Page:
Subject: I have found a CD that I think you would enjoy
|Hindemith, Chailly, Cgb|
Similarly Requested CDs
Fine Hindemith set
Critic at large | East Coast USA | 09/20/2005
(5 out of 5 stars)
"First things first, I am a big Hindemith fan. I am also a big fan of chamber music of all eras, so yes, this fits my tastes. Then there is the matter of the peformance and engineering, first rate. Chailly is a fine conductor and the Concertgebouw is a great orchestra. The sound is good.
Now, why would one buy this set of CDs? Answer, because Hindemith is an overlooked, underrated 20th century composer who was NOT merely a technician, or competent teacher, but a fine composer in his own right.
He saw himself in the line of Bach and the compositionally oriented Germans, and as such his music emphasizes compositional technique. But, like the composers from whom he drew inspiration, he was able to take the traditions he inherited and change them into something new and original. His music is frequently /always intellectual, so if you are looking for pure emotional experience, look elsewhere, but if you find beauty in intellect, have a listen to these.
I think part of the problem with Hindemith is that he was truly one who understood a compositional tradition, and is therefore labeled an uninspired technician by some. But what is wrong with being inspired by traditions? Bach was the same, he wrote counterpoint and was aware of the traditions from which he came. At the same time, he was an original. He used the tradition, studied the works of other composers both of his own German tradition and those of Italy and France. Then he composed high art.
Perhaps Hindemith had the misfortune of being active in a time when after more than a century of Austro-Germanic domination, composers were looking elsewhere. Trying to be "new" and "modern", and especially to break tradition. I don't think that this means that Hindemith was automatically suspect, nor should he be to those who want to explore.
My advice, if what I've said interests you, then give this a try and listen closely. If you don't like reviews like this one that draw on analogies and try to convice you to see Hindemith in a different light than the bad rap he frequently gets, so be it. Have a look at the other reveiws too, I don't disagree with any of their major points.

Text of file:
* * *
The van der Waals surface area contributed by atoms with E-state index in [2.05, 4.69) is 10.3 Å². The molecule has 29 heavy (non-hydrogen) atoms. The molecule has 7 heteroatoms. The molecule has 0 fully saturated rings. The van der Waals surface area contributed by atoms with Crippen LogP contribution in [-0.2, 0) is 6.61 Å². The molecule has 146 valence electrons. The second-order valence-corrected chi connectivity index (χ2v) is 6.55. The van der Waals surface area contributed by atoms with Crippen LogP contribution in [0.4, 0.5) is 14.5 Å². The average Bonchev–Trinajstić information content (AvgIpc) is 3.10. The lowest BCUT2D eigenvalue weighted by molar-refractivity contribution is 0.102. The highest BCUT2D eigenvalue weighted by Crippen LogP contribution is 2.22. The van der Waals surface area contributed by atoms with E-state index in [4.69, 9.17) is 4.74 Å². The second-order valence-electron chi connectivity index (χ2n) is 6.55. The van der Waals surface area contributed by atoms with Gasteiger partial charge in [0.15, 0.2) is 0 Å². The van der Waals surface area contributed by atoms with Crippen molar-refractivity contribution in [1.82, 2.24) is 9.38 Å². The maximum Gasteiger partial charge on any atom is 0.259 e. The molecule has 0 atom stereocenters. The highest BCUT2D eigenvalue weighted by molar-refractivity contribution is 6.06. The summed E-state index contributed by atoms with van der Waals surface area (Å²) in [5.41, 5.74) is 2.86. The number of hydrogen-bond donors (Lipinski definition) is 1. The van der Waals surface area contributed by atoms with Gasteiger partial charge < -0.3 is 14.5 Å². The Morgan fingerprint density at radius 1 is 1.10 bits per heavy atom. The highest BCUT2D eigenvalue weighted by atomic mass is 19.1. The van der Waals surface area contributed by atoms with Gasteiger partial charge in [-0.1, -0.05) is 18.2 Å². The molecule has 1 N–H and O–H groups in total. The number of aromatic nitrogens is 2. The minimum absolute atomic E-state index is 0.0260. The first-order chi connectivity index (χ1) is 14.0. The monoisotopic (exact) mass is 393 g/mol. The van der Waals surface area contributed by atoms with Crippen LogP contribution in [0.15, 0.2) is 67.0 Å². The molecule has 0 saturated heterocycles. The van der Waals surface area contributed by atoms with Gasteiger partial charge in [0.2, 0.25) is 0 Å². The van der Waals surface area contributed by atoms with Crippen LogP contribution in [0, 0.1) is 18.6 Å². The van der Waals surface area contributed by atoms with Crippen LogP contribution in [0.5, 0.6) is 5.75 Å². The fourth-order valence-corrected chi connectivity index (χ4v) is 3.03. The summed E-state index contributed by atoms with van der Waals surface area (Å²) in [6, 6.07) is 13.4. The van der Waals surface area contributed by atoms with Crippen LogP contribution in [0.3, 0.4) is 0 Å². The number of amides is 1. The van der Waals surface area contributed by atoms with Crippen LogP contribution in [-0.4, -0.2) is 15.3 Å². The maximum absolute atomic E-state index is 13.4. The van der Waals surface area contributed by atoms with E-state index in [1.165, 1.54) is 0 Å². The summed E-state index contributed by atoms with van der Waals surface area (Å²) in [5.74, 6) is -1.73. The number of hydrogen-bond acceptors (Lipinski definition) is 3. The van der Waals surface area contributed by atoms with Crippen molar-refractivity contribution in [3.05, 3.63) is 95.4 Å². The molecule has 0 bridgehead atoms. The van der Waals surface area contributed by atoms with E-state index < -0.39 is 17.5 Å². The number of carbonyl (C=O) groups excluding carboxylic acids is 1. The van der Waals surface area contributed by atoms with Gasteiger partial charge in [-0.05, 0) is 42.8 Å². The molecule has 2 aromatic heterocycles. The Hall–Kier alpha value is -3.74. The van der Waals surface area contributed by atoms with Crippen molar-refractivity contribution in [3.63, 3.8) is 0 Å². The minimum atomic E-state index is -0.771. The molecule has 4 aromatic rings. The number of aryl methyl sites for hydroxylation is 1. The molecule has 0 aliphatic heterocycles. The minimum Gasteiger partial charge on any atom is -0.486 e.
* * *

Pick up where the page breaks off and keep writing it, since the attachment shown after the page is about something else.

If you want to ease into Hindemith a little and prefer an immediate emotional orientation, then have a look at his requiem or his works for orchestra such as Mathis der Mahler. But before you dismiss Hindemith as a technician alone, please listen to his music. This CD set, along the other works I've mentioned, is one of the best places to start."
Jeremiah Lawson | Seattle, WA United States | 07/29/2003
(4 out of 5 stars)
"The sound quality on this disc is good and the performances are also first rate. The inclusion of Kleine Kammermusik (the woodwind quintet) is unusual but welcome. If you're not a Hindemith fan then this CD will be too big a dose for you. This is all early material and the influence of Stravinsky on Hindemith's early work really shows in this series, especially in kammermusik 1 where hints of Petrushka can be heard. The most popular works in this series deserve their pride of place, the first work, the wind quintet, and the cello and viola concertos. The piano and violin concertos are too much formal elegance over tunes for my taste, even as a Hindemith fan.
The organ concerto's a bit later and reflects more of the Mathis der Maler era Hindemith.If you're just looking for the more accessible Hindemith works from this series go for another disk but if you want a solid recording of the whole cycle this is the album you want."
A great collection of truly wonderful music!
Julio Castro Karg | Guadalajara, Jalisco Mexico | 03/26/2004
(5 out of 5 stars)
"The music in these CDs is unbelievable! Really beautiful, creative, joyous music that deserves to be thoroughly explored and enjoyed!
This album features a series of small concert like pieces for different solo instruments and chamber-sized orchestra that Hindemith called "Kammermusik". It is an interesting album because these pieces are a great example of early Hindemith's elegant neo-classicism!...(or is it "neo-baroque"?)...
Unlike the music of some other 20th century composers, Hindemith's Kammermusik is quite easy to understand. This is undoubtedly modern music but at the same time it is wonderfully creative, thoroughly enjoyable and very interesting!Be adviced that this album has been reissued as a "Double-Decca" medium priced series CD! I've just got mine!!!"